Preparations for an intensive youth and adult literacy programme have just concluded in Bo, Kambia and Kono, in which close to 100 facilitators have been trained to teach farmers to read and write. The programme has been organized by the Ministry of Education, Youth and Sports, and is supported by the United Nations Development Programme (UNDP) and the Irish Government.
The training initiative is designed to create opportunities for citizen involvement in local governance. It aims to enable over 3,000 youth and adult farmers to read and write so that they can engage with their Local Councils. Civil society’s effectiveness in monitoring Council activities is directly related to reducing corruption and ensuring the Councils are responsive to local needs. The training will contribute to the transparency, accountability and participation aspects of Local Government. It will also reinforce the development of UNDP’s Agricultural Business Units (farmer groups that are implementing the decentralisation of agriculture and food security activities) by providing literacy opportunities to their members.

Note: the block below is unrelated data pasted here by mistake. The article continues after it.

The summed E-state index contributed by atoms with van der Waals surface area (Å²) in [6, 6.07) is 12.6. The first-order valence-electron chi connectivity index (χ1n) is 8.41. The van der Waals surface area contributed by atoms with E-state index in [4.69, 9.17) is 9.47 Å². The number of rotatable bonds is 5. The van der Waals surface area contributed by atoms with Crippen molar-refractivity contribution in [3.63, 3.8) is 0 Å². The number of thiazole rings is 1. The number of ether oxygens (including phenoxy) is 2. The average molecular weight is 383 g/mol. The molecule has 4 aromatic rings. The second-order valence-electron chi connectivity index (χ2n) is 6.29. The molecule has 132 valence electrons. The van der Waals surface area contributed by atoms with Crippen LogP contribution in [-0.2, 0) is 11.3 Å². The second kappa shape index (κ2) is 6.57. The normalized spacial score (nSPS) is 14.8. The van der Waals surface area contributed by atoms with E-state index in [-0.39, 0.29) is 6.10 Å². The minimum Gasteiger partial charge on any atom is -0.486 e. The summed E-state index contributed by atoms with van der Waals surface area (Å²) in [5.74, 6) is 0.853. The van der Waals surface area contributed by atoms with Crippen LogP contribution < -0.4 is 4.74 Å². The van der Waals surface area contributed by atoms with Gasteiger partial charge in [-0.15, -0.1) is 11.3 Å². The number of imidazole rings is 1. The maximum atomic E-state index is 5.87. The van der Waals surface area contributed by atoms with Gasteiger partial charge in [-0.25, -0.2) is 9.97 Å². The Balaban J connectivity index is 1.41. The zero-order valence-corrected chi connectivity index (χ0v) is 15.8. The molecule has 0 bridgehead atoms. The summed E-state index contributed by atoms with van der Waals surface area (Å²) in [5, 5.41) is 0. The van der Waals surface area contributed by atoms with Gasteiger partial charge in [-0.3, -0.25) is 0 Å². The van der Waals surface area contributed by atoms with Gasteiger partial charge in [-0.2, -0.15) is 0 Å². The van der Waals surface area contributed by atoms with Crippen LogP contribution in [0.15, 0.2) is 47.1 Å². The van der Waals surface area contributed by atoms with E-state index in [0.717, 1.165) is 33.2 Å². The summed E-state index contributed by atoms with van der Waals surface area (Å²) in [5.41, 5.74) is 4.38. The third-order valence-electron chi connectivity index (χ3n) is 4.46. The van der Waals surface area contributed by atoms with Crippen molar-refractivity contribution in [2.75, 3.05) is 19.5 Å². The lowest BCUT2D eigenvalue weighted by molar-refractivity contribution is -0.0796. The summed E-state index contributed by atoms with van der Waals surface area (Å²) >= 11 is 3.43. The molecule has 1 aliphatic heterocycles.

Illiteracy is one of the key challenges Sierra Leone faces in meeting the Millennium Development Goals (MDGs) and lifting itself off the bottom of the Human Development Index. Current levels of illiteracy of 70% in the country limit the ability of citizens to monitor Local Council activities and more specifically limit farmers’ abilities to manage their businesses. Tackling this problem is a priority in ensuring the new Local Government structures deliver the services people need.
Farmers have pledged to transform their production practices from subsistence farming to formal sector, surplus farming, with commitments to increase their acreage, save 20% of their output and contribute 20% of it to their Local Council. Increasing literacy rates is important to ensuring farmers keep these commitments.
Speaking at the closing ceremony for the teacher training in Kono, UNDP Programme Specialist, Stephen Bainous Kargbo, noted that ‘perceptions need to change. Farming must be treated as a business, a way of earning enough money to improve farmer’s livelihoods. It is the responsibility of the teachers to sell this idea to the farmers. They are the ambassadors of the project and its success depends on them.’
A participant of the programme, Patrick Kelly, further stated that, ‘the fact that most of our farmers are uneducated has really affected our country’s development. This programme addresses this issue’. He promised to take ownership of the programme to ensure its success.
The pilot programme costs US$150,000 and runs from December 2007 to the end of 2008. It is planned to roll it out on a nationwide basis, provided successful results are been achieved from the pilot.